This article originally appeared on the Daily Ticker site of Yahoo! Finance in 2009.


According to journalist and author John Cassidy, Wall Street banks are supposed to act “like a power utility… Except they provide money rather than power.”

But what happens when the power utility, instead of focusing on how best to manage and distribute power, decides to focus on using customer funds to make a quick buck?

The answer, as Cassidy explains in his recent New Yorker article, is a financial system pushed to the brink of collapse.

As he explains to Aaron in the accompanying video, Wall Street – at its best – serves an important and necessary purpose: to raise capital for businesses, which in turn fuels the economy.

The problem is, investment banking doesn’t seem to be the focus anymore. Instead, the banks engage in a socially worthless pursuit of profits, involving huge amounts of risk to everyone – except the actual players of the game.

As Cassidy writes in the New Yorker, the banks have “turned themselves from businesses whose profits rose and fell with the capital-raising needs of their clients into immense trading houses whose fortunes depend on their ability to exploit day-to-day movements in the markets.”

And the problem is that, even after bringing about an almost-collapse of our entire financial system, and (you may have heard of this) requiring billions of taxpayer dollars simply to continue existing, not much has changed.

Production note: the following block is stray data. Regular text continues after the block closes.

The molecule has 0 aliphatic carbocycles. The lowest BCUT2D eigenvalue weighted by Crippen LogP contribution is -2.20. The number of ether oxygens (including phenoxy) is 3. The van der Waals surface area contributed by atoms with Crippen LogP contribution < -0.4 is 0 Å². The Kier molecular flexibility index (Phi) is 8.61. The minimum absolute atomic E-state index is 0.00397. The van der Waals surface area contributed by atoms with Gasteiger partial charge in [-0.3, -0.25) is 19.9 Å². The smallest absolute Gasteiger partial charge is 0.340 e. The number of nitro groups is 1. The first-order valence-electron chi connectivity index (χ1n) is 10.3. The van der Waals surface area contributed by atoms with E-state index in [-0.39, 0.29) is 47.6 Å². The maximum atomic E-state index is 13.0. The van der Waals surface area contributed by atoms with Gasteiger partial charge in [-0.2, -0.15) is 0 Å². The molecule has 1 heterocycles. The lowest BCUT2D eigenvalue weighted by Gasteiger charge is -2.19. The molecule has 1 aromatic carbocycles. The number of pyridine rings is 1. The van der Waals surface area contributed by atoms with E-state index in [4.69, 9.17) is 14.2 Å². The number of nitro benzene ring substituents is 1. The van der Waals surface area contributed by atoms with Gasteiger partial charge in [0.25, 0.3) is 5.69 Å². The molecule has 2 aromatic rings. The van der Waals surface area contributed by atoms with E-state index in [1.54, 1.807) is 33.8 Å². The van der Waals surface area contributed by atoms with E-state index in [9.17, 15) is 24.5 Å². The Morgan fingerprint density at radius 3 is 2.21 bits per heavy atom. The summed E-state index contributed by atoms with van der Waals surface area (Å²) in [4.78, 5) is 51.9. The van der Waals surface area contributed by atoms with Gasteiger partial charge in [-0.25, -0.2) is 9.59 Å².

Consider his finding that “in the first 9 months of this year, sales and trading accounted for 36% of Morgan Stanley’s revenues and a much higher proportion of profits.” The example is even more dramatic in the case of Goldman Sachs – the envy of all Wall Street – where, as Cassidy writes, “trading accounted for 63% of its revenue and corporate finance just 13%” between July and September.

In short, bankers “have done very well for themselves,” he says, but “not very much for the rest of the country.”

Cassidy is not anti-Wall Street. He acknowledges the importance of raising capital to fund businesses. But he maintains that there is an inherent problem with a system that gives condition-free public dollars to an entity that not does nothing in return and creates very little societal value.

At the very least, he says, our government should have “insisted on harsher terms” in bailing out these firms. If we had taken a bigger stake in Goldman Sachs, for instance, our tax dollars would have seen an acceptable return.

Instead, however, we continue to privatize the gains and socialize the losses – while Wall Street and its citizens continue to take as much as We the People will give.